Screencasting: From Script to Screen

With Screencasting, it’s all about process. Pre-recording, recording, and post-recording are each equally important phases of the project.

Of course, you might not know this unless you’ve also spent ridiculous amounts of time redoing screencasts because you forgot to add an element or messed up a certain action on the screen.

In the interest of saving you time, I’ve jotted down a bunch of tips over the course of this experience that can help streamline your screencasting process. In order to achieve this, it’s important to put some forethought into the moves you’ll make in the video.

What do you want your viewer to take away from the video, what do you want them to learn? What do you want to show them, and what kind of visuals would be the most efficient way to do this? Your pre-recording process begins by answering these questions and starting to outline the scope of your screencast.


Write your script. While this may cramp your “wing it” attitude, this will help you plan out your visuals for your screencast. By pairing your audio with an action on the screen, you can clearly envision what’s happening at each point in the screencast. This will help you cut out any unnecessary content and keep your video focused. In the editing phase, it’s incredibly helpful to see this outline for easier clip splicing. When you’re finished, read over your script out loud to see if it makes sense logically and flows audibly.



Click on the .GIF to download this script template.

Record your audio. Pay as much attention to your narration as your visuals. Ideally, you should use an external microphone to record your audio, but if you’re using an external webcam, they might already have a great microphone built-in, test it out. Read one line of your script at a time with brief pauses in between.

During editing, this allows you to cut, rearrange, or insert audio clips easily in between each other on your timeline. Before you start your screencast, make sure to edit down your audio so you’ll have those verbal guidelines properly timed and matched up to your script to help you figure out what visuals go where.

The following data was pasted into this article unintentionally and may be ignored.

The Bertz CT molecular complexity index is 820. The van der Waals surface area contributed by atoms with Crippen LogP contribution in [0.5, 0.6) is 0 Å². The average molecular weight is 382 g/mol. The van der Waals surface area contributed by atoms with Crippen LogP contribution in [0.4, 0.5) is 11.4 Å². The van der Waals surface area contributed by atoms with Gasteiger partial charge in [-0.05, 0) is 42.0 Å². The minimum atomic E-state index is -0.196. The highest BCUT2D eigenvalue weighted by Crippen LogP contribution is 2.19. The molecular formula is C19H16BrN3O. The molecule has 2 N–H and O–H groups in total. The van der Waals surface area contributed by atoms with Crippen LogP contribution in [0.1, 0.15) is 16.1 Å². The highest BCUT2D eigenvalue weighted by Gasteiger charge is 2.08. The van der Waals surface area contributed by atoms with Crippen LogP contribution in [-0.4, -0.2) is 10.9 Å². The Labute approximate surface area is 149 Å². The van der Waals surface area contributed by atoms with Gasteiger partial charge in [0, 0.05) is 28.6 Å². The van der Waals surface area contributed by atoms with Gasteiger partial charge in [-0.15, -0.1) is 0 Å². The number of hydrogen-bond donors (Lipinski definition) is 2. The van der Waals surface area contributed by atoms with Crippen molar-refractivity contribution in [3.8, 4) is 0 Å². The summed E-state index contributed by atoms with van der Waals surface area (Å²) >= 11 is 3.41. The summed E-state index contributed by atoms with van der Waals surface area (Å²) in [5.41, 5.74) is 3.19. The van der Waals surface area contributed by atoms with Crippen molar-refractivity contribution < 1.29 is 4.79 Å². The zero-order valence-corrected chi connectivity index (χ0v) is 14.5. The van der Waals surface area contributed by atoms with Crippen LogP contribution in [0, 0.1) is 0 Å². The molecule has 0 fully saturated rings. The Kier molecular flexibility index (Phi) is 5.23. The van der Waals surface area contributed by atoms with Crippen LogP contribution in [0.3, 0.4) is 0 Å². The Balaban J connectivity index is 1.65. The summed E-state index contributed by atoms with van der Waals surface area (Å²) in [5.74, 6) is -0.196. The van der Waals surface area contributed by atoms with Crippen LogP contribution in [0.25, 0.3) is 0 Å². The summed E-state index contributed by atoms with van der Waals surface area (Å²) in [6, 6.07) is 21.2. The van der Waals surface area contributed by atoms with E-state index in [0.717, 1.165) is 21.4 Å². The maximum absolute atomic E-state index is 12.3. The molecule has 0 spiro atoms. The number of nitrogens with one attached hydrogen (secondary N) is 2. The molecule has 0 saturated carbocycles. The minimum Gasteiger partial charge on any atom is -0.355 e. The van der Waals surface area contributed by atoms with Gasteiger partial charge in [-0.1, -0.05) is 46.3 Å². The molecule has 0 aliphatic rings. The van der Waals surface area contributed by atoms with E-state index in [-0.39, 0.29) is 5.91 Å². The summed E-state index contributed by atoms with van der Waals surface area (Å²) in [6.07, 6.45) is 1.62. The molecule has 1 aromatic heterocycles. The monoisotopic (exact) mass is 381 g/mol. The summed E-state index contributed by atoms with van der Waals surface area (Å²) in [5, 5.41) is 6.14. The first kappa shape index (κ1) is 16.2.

Plan out your screencast. Are you going to use a specific website, application, or program? Know what each action on the screen will consist of and what you need to set up first in order to record it. Of course, the idea that you have while writing the script may change when you actually start recording – that’s okay.

Don’t forget to set up your screen so it’s camera-ready: hide your bookmarks bar in your browser and any other icons or folders you don’t want seen on your desktop. Also, make sure to disable any alerts so they don’t disrupt your screencast.


You’re almost ready to start recording. However, you also need to think about where this video is going to be uploaded – who’s the audience and how will they watch it?

This matters not only for the content of the video, but also for recording the correct dimensions so you don’t have a stretched or fuzzy video. If your end goal is YouTube, record in 1280×720 or 16:9 resolution. If you’re recording in PowerPoint, the same goes; however, you must change the default slide size to 16:9.

Now, before you even think about starting your screencast, you should practice, practice, practice! Trust me, you’ll be grateful later. Or, you’ll waste time redoing your screencasts.


Hopefully, you practiced your screencast because now it’s time to record it for real. Double check your recording settings to make sure they’re in the right resolution.

Also, check your microphone settings under the recorder’s audio output setting. Open up any applications or programs ahead of time unless you want to show how to get to them in the screencast.